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I am currently working a program where I need to calculate a rounded value to only 2 digits after a floating point. Say, I have declared

float a;

If a = 3.555 then it would store a = 3.56, rounding up.

For a = 3.423, the value of a would be a = 3.423, no change.

I can do this to print output, but what I need to do when storing it into a variable and use that variable for some other calculation?

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Why would 3.423 be stored with 3 digits after the decimal point but 3.555 be stored with just 2 digits after the decimal point? –  Jonathan Leffler Mar 17 '11 at 4:32
    
are you sure that for a = 3.423, the value of a would be a = 3.423?? not a=3.42?? –  csomakk Dec 9 '12 at 19:58

4 Answers 4

If you need two digits after the decimal point, don't use floating point. Use a fixed point number instead. For example, just use an integer that's 100 times larger than the decimal number you want to represent. Trying to fit a base 2 floating point number into rounding rules like this just isn't going to produce satisfactory results for you.

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Right, and every time you want to use the number you'll have to fix its value. This is the sane solution. –  Rafe Kettler Mar 17 '11 at 4:27
    
In his question it seems that he want to do that after some calculation (thats why he need to round). –  fbafelipe Mar 17 '11 at 4:29
    
@fbafelipe You can still do all the math on the fixed point numbers. –  Mark B Mar 17 '11 at 4:31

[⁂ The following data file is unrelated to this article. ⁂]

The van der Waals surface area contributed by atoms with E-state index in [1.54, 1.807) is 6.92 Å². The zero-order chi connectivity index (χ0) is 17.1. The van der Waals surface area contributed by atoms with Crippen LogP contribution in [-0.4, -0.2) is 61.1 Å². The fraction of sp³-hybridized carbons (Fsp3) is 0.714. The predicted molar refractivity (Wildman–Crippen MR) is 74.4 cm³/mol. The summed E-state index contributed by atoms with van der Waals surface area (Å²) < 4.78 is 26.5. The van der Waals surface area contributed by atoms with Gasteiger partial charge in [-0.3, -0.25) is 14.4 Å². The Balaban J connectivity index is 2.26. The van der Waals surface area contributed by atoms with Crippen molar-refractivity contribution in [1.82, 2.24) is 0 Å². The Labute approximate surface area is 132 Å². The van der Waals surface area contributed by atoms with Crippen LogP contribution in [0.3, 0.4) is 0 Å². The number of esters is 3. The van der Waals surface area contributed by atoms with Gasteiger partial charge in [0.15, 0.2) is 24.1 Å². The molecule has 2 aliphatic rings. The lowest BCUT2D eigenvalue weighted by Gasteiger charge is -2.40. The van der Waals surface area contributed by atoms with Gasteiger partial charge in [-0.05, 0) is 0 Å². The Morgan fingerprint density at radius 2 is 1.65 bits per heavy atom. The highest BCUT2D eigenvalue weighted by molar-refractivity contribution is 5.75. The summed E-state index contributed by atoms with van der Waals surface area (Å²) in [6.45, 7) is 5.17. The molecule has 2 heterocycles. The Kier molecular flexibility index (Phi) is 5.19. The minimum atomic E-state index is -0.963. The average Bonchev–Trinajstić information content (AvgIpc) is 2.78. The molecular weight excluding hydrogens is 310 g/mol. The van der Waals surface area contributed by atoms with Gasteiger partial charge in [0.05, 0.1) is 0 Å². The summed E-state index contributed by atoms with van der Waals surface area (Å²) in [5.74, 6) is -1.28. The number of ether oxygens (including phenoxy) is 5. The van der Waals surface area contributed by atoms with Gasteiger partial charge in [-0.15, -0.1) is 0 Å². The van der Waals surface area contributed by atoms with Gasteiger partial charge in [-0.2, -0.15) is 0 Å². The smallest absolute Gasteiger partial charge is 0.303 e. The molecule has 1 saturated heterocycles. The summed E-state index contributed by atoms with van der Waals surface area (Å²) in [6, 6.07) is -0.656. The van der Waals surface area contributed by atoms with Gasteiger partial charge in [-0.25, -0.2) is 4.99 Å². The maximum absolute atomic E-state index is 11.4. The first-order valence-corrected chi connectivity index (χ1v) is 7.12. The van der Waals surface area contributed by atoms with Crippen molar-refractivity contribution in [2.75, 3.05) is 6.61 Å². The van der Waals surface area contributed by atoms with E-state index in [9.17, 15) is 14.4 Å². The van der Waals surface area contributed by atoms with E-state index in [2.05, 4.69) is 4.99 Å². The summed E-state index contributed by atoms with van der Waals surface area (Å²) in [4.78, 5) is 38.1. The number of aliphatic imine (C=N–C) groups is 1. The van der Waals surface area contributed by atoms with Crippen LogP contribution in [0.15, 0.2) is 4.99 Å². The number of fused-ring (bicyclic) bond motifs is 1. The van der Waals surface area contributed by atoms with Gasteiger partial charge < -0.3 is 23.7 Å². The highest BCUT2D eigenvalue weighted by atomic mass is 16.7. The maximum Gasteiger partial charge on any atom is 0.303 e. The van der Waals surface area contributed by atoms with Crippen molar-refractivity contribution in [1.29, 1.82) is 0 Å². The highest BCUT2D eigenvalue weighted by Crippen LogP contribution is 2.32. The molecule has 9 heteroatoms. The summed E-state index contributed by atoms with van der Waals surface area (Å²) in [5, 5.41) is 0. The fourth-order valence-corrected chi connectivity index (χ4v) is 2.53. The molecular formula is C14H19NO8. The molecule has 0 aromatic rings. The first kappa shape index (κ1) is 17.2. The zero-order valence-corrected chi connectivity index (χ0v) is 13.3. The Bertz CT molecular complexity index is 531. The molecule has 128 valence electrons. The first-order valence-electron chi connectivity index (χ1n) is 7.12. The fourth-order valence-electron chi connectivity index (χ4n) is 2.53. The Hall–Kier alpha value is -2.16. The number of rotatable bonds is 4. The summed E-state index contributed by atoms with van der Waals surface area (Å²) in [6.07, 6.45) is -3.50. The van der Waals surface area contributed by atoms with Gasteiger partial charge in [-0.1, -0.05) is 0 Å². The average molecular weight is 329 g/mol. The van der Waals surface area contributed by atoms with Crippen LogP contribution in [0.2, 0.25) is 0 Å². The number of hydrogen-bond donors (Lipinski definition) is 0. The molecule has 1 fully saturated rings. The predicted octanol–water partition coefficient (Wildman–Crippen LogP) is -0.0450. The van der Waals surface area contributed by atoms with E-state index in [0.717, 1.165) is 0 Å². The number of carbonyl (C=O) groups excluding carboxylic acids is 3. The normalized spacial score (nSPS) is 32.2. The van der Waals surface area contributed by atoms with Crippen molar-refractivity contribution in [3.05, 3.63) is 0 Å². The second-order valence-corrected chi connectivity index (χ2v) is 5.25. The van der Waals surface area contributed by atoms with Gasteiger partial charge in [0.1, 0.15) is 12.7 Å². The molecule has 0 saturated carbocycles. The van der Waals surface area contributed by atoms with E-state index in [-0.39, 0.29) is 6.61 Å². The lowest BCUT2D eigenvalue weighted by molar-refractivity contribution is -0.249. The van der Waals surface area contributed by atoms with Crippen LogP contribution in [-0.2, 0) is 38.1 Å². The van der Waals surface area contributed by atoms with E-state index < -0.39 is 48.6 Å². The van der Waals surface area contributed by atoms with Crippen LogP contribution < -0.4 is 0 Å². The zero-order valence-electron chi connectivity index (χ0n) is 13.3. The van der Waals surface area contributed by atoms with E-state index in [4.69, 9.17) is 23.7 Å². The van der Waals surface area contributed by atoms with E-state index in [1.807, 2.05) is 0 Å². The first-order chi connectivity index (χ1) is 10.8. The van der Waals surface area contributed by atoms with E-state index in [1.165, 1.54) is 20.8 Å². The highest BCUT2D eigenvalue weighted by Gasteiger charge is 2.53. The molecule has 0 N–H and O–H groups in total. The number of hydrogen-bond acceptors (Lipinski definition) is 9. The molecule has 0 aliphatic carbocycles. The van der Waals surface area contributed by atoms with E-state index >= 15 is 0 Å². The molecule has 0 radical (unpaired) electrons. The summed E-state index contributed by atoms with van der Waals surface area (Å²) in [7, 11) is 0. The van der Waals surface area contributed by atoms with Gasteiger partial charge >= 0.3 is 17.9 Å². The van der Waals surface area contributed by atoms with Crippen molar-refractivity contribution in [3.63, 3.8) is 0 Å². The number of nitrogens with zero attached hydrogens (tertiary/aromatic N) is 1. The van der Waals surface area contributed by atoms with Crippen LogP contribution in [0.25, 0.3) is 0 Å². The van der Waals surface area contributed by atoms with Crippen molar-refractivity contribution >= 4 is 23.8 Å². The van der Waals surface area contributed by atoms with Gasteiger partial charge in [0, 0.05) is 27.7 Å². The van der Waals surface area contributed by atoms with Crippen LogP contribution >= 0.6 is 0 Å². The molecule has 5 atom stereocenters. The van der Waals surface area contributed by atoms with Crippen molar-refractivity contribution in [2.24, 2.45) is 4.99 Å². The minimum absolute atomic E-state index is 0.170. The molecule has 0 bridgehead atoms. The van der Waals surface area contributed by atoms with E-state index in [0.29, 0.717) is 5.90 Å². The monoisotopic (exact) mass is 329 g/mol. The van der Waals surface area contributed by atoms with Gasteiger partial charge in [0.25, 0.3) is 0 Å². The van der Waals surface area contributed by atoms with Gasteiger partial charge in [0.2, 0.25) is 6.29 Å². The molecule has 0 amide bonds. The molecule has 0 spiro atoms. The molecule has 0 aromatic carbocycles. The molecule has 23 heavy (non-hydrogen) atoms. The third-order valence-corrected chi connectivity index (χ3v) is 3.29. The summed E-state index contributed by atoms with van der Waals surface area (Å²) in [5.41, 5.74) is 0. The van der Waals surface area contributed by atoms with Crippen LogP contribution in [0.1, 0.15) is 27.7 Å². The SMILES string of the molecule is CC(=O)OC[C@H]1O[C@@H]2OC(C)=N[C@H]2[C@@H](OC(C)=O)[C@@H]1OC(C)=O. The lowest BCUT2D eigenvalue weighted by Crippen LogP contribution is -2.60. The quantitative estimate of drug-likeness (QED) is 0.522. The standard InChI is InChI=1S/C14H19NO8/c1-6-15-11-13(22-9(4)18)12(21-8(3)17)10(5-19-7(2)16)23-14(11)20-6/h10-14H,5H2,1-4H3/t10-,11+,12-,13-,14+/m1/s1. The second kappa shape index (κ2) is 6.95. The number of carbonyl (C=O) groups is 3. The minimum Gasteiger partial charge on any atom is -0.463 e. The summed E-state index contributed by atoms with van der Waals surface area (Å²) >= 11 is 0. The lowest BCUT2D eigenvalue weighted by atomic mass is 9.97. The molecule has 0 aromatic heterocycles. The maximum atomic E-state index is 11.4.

Yes, but maybe it is just to display to the result to the user (after many operations that need more precision), and if he is not printing on console, formating with printf won't do, so he need what he is asking. –  fbafelipe Mar 17 '11 at 4:38
    double d = 5000.23423;
    d = ceil(d*100)/100;
    cout << d << endl; // prints : 5000.24
    double e = 5000.23423;
    e = floor(e*100)/100; 
    cout << e << endl; // prints : 5000.23
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You can do this:

a = roundf(a*100)/100;
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This solution will have unexpected results if the unit of least precision is bigger than 1/100, which can happen if the absolute value of a is large. –  David German Mar 17 '11 at 4:31

How about

#include <math.h>

int main ()
{
  double a, f, i;

  a = 3.436;
  f= modf(a, &i);
  a = i + roundf(f* 100.0) / 100.0;
  return 0;
}

Operates on doubles but avoids scaling the whole number.

Update: Added the missing division.

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